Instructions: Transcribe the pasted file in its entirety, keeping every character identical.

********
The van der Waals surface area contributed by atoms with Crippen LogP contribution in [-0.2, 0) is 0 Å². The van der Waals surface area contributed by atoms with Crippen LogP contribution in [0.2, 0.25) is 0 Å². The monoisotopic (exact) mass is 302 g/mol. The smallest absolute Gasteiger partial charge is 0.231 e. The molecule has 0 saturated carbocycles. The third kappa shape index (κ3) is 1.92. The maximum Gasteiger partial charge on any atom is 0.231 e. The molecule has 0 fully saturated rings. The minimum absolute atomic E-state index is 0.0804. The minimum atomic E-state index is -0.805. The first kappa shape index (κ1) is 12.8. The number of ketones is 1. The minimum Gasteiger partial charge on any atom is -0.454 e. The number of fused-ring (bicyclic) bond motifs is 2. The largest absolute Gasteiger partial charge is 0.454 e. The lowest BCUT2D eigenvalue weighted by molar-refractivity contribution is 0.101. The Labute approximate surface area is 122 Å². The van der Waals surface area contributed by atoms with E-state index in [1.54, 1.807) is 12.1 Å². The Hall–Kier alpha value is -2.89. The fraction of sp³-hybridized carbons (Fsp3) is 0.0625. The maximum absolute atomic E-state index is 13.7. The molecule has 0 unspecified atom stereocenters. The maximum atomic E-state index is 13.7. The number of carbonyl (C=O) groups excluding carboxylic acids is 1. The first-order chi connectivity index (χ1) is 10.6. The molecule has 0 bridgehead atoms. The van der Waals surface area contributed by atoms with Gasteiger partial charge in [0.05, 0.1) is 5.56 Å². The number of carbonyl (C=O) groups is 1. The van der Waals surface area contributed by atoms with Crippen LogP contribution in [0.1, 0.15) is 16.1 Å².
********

The van der Waals surface area contributed by atoms with Crippen LogP contribution in [-0.2, 0) is 0 Å². The van der Waals surface area contributed by atoms with Crippen LogP contribution in [0.2, 0.25) is 0 Å². The monoisotopic (exact) mass is 302 g/mol. The smallest absolute Gasteiger partial charge is 0.231 e. The molecule has 0 saturated carbocycles. The third kappa shape index (κ3) is 1.92. The maximum Gasteiger partial charge on any atom is 0.231 e. The molecule has 0 fully saturated rings. The minimum absolute atomic E-state index is 0.0804. The minimum atomic E-state index is -0.805. The first kappa shape index (κ1) is 12.8. The number of ketones is 1. The minimum Gasteiger partial charge on any atom is -0.454 e. The number of fused-ring (bicyclic) bond motifs is 2. The largest absolute Gasteiger partial charge is 0.454 e. The lowest BCUT2D eigenvalue weighted by molar-refractivity contribution is 0.101. The Labute approximate surface area is 122 Å². The van der Waals surface area contributed by atoms with E-state index in [1.54, 1.807) is 12.1 Å². The Hall–Kier alpha value is -2.89. The fraction of sp³-hybridized carbons (Fsp3) is 0.0625. The maximum absolute atomic E-state index is 13.7. The molecule has 0 unspecified atom stereocenters. The maximum atomic E-state index is 13.7. The number of carbonyl (C=O) groups excluding carboxylic acids is 1. The first-order chi connectivity index (χ1) is 10.6. The molecule has 0 bridgehead atoms. The van der Waals surface area contributed by atoms with Gasteiger partial charge in [0.05, 0.1) is 5.56 Å². The number of carbonyl (C=O) groups is 1. The van der Waals surface area contributed by atoms with Crippen LogP contribution in [0.1, 0.15) is 16.1 Å².